Occlusion Culling for Mobile VR - Part 1: Developing a Custom Solution
Oculus Developer Blog
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Posted by Darkwind Team
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May 27, 2019
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Today we are joined by the team from Darkwind Media, as they share the challenges and lessons learned from developing a basic occlusion culling system for mobile VR. Be sure to return next week for part 2 of this series, when the team outlines how to extend the system even further.


Hello! We at Darkwind Media worked hard to bring Gear VR and Go owners a chance to play Camouflaj’s Republique in VR. Along the way we had to explore every possible avenue to increase the performance of this graphics-heavy game, but none worked as well for us as the Dead Secret method of occlusion culling. This article is part one of a two-part series that showcases how we developed a custom occlusion culling solution tailored to fit our specific needs, and the lessons we learned along the way. Part one will go over the specifics of how the basic system functions, while part two will detail more advanced usage in Republique, exploring how the system can be expanded to deal with more complex needs in the future.

Republique is played by hacking into any of the fixed CCTV cameras within the Metamorphosis facility, to guide the main character Hope to safety. Along the way, the player uncovers the hidden truths of Metamorphosis through many hours of recorded audio, and learns the dystopian pitfalls of her surveillance state.


Republique is the original “AAA mobile game,” and its environments were built from the start with a hierarchy of divisions. Each episode consists of about 3 to 5 areas, each area is divided into many rooms, and each room has anywhere from 72 to over 1000 renderers. Below is a demonstration of the rooms in the Brig/Power Station area. This area:

  • Features 53 fixed security cameras
  • Is divided into 17 rooms
  • Contains a total of:
    • 3,989 opaque renderers.
    • 511 alpha-clipped renderers.
    • 88 alpha-blended (or “transparent”) renderers.
    • 67 other renderers which we exclude from occlusion culling

The player and Hope may only be in one area at a time; however, each camera has a hand-authored list of rooms to be loaded together while the player is viewing through that camera. This generally results in cameras loading the current room, plus a few other nearby rooms which can be seen through doorways or arches. Distant doorways often do not have a real room behind them, instead they have a “closet” -- a simple extrusion with a cubemap image of the room projected onto it.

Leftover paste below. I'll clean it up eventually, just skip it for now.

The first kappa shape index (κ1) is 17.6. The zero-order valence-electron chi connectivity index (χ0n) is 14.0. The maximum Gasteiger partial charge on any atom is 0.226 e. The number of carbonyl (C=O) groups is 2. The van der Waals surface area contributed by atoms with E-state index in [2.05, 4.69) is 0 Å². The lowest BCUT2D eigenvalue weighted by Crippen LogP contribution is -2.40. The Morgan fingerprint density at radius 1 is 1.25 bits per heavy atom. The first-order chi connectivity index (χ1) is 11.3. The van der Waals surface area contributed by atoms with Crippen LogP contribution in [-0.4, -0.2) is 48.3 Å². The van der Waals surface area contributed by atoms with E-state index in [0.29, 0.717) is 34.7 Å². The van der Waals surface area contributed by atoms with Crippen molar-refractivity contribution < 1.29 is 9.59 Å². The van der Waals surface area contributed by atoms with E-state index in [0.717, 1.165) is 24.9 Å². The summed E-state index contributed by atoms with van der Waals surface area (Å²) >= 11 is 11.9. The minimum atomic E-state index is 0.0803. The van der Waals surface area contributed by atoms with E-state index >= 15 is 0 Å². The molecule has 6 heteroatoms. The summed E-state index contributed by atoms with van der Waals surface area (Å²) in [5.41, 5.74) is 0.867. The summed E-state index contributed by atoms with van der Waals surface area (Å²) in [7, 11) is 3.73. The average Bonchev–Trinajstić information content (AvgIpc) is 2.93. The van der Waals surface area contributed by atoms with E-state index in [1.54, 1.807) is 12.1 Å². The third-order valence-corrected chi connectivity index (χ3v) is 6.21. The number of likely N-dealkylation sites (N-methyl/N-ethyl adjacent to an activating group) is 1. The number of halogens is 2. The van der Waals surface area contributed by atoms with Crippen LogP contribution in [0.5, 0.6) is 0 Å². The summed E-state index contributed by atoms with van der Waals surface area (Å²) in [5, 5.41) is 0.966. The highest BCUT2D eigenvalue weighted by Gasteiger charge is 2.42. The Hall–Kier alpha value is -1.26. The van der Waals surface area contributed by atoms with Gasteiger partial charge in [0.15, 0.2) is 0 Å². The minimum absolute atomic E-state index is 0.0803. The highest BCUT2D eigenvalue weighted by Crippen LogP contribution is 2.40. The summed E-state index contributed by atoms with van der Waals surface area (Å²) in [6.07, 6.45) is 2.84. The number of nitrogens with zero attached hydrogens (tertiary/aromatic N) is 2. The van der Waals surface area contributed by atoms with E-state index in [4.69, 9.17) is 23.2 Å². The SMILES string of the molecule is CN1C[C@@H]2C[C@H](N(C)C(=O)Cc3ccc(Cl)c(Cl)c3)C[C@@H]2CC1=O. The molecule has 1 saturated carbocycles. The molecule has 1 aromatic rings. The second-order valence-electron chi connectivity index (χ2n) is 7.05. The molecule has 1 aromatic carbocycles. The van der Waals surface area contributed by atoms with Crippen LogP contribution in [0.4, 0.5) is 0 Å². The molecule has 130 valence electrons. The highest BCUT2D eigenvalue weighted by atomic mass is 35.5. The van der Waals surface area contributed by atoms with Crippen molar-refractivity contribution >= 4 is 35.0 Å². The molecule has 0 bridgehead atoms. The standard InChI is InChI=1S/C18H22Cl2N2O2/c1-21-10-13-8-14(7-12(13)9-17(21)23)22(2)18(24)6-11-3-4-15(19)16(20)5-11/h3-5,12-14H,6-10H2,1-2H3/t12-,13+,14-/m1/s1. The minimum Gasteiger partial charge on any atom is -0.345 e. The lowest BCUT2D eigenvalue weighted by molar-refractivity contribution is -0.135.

Throughout development and testing, Republique VR was CPU-bound as often as it was GPU-bound. We eventually noticed that culling was taking a fairly significant amount of CPU time every frame. It was easy to miss, because it’s not just “culling” in the profiler; there’s a few other line items that can add up to a whole extra precious millisecond! But since we had no occlusion culling set up at this point… all of this time was spent just to do frustum culling.

So what could we do about it? Often a game camera, despite being very close to an adjoining room, can see only a very small portion of that room. This results in a lot of extra objects, such as furniture, tabletop clutter, foliage and even wall segments being loaded even though the player cannot possibly see them around the corner. But Unity doesn’t know that! So it tests whether they are in the frustum… every frame.

We needed some way to shut off the excess renderers so Unity wouldn’t have to deal with them. We needed occlusion culling. With it, Unity would have far fewer objects to test and sort through every frame. Now, Unity’s own occlusion culling system is surely fine for some, but because it’s built to accommodate all kinds of games, it can’t make assumptions about where the camera is and how it moves. And unfortunately we just couldn’t justify anything that would have a CPU cost every frame.

For Republique, nearly every camera through which the player can see is fixed in location! We don’t really need to update the occlusion every frame… In fact, to free up precious runtime cycles, we should be able to calculate every renderer the player could possibly see from a given camera location ahead of time. This is called a potentially visible set, and is essentially just a list of every renderer that should be turned on when the camera is in a certain point (while the remaining renderers should be turned off).

In the image of Unity’s profiler below, the left image is an example scene without occlusion culling and the right example is with our occlusion culling implementation. The yellow is “Vsync” or time the CPU spent waiting for the GPU to finish, while the bright green is time the CPU spent preparing and giving commands to the GPU. In this scene, you can see the green bar -- which includes culling -- became considerably smaller as a result of occlusion culling. In addition, the CPU spent a lot less time waiting for the GPU, from which we can deduce the GPU’s work was also significantly reduced.

How Our Solution Works

Note: all pseudo code is provided for demonstration purposes only and is not guaranteed to be complete, optimized or fit for any particular use.

To make a potentially visible set, we have the GPU draw the scene in such a way that we can check to see which renderers ended up in the final image. We do this by assigning a unique, solid color material to every renderer possible.